Tag Archives: update

Picard 2.0 released

Hey people, samj1912 here again o/

This time we are announcing the release of a new Picard!

Official MusicBrainz cross-platform music tagger Picard 2.0 is now out, containing many fixes and new features and much needed upgrades!

The last time we put out a major release was more than 6 years ago (Picard 1.0 in June of 2012), so this release comes with a major back-end update. If you’re in a hurry and just want to try it out, the downloads are available from the Picard website.

If you have been following our Picard related blogs, you will know that we switched up our dependencies a bit. Python should now be at least version 3.5, PyQt 5.7 or newer and Mutagen should be 1.37 or newer. A side effect of this dependency bump is that Picard should look better and in general feel more responsive.

A couple of things to note – with Picard 2.0, Picard Windows builds will be portable standalone binaries. Also, we will only be supporting 64-bit Windows officially because of lack of resources to build a 32-bit image. The macOS requirements were also bumped up for the same reasons, with macOS 10.10 being the lowest version that is supported.

As such, Picard 1.4.2 will be the last version that is supported for both Windows 32 and macOS 10.7-10.10. You can find it in the Picard downloads section as well.

You can find a detailed change-log on the Picard webiste.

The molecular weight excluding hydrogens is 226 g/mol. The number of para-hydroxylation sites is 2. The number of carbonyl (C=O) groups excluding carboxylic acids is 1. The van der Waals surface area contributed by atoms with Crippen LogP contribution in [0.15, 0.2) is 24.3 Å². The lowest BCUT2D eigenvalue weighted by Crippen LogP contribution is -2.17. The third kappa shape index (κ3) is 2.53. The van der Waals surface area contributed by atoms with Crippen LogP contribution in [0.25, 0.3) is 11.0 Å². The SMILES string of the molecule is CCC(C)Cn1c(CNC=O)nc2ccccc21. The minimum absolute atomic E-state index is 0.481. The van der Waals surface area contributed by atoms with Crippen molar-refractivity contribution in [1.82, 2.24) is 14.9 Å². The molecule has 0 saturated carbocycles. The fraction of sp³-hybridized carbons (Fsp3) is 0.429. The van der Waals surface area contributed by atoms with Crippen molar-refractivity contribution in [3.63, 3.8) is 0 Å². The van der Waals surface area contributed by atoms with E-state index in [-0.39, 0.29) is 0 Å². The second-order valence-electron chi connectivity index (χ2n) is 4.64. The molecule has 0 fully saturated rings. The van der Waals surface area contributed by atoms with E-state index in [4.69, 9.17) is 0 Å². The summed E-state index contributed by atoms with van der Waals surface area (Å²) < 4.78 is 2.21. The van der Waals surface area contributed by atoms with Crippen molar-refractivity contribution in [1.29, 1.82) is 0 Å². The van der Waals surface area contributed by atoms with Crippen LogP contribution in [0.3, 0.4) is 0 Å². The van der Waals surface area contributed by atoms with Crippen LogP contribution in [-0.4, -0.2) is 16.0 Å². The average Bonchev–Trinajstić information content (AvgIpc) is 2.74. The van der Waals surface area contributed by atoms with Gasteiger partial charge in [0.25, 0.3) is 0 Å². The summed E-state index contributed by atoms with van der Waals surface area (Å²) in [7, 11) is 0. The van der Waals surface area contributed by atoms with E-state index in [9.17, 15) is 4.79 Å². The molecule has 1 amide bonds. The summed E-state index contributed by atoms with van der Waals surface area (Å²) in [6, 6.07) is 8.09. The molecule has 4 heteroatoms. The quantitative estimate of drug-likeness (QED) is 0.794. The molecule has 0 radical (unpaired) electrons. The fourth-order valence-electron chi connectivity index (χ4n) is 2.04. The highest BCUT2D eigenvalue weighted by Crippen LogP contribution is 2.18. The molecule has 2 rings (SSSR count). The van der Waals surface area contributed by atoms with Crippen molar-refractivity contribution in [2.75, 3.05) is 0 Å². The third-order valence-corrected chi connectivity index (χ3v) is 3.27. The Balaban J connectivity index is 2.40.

The highlights of this update are –

  • Retina and Hi-DPI display support
  • Improved performance
  • UI improvements

We would like to thank all contributors, from all around the world, who helped for this release: Laurent Monin, Sophist, Wieland Hoffmann, Vishal Choudhary, Philipp Wolfer, Calvin Walton, David Mandelberg, Paul Roub, Yagyansh Bhatia, Shen-Ta Hsieh, Ville Skyttä, Yvan Rivierre and also all of our translators!

Be aware that downgrading from 2.0 to 1.4 may lead to configuration compatibility issues – ensure that you have saved your Picard configuration before using 2.0 if you intend to go back to 1.4.

Note:  If you are facing errors while tagging releases on Windows, do take a look at this FAQ about SSL errors.

Updated search jar/war files

Given the utter slackers we are, we haven’t yet finished updating the search server to output the new MBIDs that were added to some entities in our last release. We’ll try and get that done soonish.

However, we did update the search code to fix this error in the search indexer:

ERROR: type “earth” does not exist

I’ve put both of these jar/war files on our FTP site:

If you would like to try and build these from source, you’ll need commit 4f677727 from mmd-schema and the latest master commit from search-server. For instructions on how to build this, please follow these instructions.

UPDATE: The build from the current master for search-server appears to not be able to load indexes upon startup. Please use the old war (we still use this in production) until we can release a fix.

Server capacity update